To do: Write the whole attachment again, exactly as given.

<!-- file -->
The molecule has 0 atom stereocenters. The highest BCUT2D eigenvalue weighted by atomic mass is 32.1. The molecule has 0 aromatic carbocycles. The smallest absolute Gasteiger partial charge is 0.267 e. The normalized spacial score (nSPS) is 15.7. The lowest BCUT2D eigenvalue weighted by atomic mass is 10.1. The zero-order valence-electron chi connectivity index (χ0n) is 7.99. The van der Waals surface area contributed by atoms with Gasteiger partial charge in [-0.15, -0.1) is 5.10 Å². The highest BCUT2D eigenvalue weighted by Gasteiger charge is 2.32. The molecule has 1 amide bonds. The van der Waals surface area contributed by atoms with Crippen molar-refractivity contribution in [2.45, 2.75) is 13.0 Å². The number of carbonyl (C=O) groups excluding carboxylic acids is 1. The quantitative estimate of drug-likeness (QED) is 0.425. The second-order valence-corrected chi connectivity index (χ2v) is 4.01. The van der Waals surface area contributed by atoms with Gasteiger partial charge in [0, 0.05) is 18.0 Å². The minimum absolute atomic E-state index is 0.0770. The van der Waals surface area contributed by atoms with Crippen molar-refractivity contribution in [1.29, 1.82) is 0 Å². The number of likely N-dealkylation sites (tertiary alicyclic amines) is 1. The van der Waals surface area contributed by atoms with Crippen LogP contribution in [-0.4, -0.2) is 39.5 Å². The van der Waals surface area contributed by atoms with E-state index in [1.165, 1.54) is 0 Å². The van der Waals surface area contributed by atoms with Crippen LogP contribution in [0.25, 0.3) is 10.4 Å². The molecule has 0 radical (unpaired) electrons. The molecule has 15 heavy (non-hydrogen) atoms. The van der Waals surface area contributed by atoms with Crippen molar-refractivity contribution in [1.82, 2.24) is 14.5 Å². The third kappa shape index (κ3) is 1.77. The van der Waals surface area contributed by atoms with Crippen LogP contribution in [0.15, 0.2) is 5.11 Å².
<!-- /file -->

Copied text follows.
The molecule has 0 atom stereocenters. The highest BCUT2D eigenvalue weighted by atomic mass is 32.1. The molecule has 0 aromatic carbocycles. The smallest absolute Gasteiger partial charge is 0.267 e. The normalized spacial score (nSPS) is 15.7. The lowest BCUT2D eigenvalue weighted by atomic mass is 10.1. The zero-order valence-electron chi connectivity index (χ0n) is 7.99. The van der Waals surface area contributed by atoms with Gasteiger partial charge in [-0.15, -0.1) is 5.10 Å². The highest BCUT2D eigenvalue weighted by Gasteiger charge is 2.32. The molecule has 1 amide bonds. The van der Waals surface area contributed by atoms with Crippen molar-refractivity contribution in [2.45, 2.75) is 13.0 Å². The number of carbonyl (C=O) groups excluding carboxylic acids is 1. The quantitative estimate of drug-likeness (QED) is 0.425. The second-order valence-corrected chi connectivity index (χ2v) is 4.01. The van der Waals surface area contributed by atoms with Gasteiger partial charge in [0, 0.05) is 18.0 Å². The minimum absolute atomic E-state index is 0.0770. The van der Waals surface area contributed by atoms with Crippen molar-refractivity contribution in [1.29, 1.82) is 0 Å². The number of likely N-dealkylation sites (tertiary alicyclic amines) is 1. The van der Waals surface area contributed by atoms with Crippen LogP contribution in [-0.4, -0.2) is 39.5 Å². The van der Waals surface area contributed by atoms with E-state index in [1.165, 1.54) is 0 Å². The van der Waals surface area contributed by atoms with Crippen LogP contribution in [0.25, 0.3) is 10.4 Å². The molecule has 0 radical (unpaired) electrons. The molecule has 15 heavy (non-hydrogen) atoms. The van der Waals surface area contributed by atoms with Crippen molar-refractivity contribution in [1.82, 2.24) is 14.5 Å². The third kappa shape index (κ3) is 1.77. The van der Waals surface area contributed by atoms with Crippen LogP contribution in [0.15, 0.2) is 5.11 Å².